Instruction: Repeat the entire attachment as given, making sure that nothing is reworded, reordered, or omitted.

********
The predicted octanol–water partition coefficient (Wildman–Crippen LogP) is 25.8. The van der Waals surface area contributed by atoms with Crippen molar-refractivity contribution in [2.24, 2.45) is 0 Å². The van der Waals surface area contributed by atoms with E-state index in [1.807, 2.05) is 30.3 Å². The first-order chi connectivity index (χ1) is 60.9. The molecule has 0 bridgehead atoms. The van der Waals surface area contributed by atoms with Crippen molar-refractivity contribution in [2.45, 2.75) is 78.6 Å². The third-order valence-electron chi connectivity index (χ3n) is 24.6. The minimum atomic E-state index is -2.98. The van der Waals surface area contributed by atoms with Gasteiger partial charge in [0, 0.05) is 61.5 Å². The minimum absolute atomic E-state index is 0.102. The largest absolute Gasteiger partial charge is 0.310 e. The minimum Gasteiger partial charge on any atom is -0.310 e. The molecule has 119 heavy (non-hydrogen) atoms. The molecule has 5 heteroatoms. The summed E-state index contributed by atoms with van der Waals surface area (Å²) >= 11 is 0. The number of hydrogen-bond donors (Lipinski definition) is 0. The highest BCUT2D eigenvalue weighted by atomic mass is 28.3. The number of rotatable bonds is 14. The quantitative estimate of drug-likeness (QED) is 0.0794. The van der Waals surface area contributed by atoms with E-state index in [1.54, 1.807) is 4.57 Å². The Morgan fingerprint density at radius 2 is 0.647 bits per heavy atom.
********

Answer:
The predicted octanol–water partition coefficient (Wildman–Crippen LogP) is 25.8. The van der Waals surface area contributed by atoms with Crippen molar-refractivity contribution in [2.24, 2.45) is 0 Å². The van der Waals surface area contributed by atoms with E-state index in [1.807, 2.05) is 30.3 Å². The first-order chi connectivity index (χ1) is 60.9. The molecule has 0 bridgehead atoms. The van der Waals surface area contributed by atoms with Crippen molar-refractivity contribution in [2.45, 2.75) is 78.6 Å². The third-order valence-electron chi connectivity index (χ3n) is 24.6. The minimum atomic E-state index is -2.98. The van der Waals surface area contributed by atoms with Gasteiger partial charge in [0, 0.05) is 61.5 Å². The minimum absolute atomic E-state index is 0.102. The largest absolute Gasteiger partial charge is 0.310 e. The minimum Gasteiger partial charge on any atom is -0.310 e. The molecule has 119 heavy (non-hydrogen) atoms. The molecule has 5 heteroatoms. The summed E-state index contributed by atoms with van der Waals surface area (Å²) >= 11 is 0. The number of hydrogen-bond donors (Lipinski definition) is 0. The highest BCUT2D eigenvalue weighted by atomic mass is 28.3. The number of rotatable bonds is 14. The quantitative estimate of drug-likeness (QED) is 0.0794. The van der Waals surface area contributed by atoms with E-state index in [1.54, 1.807) is 4.57 Å². The Morgan fingerprint density at radius 2 is 0.647 bits per heavy atom.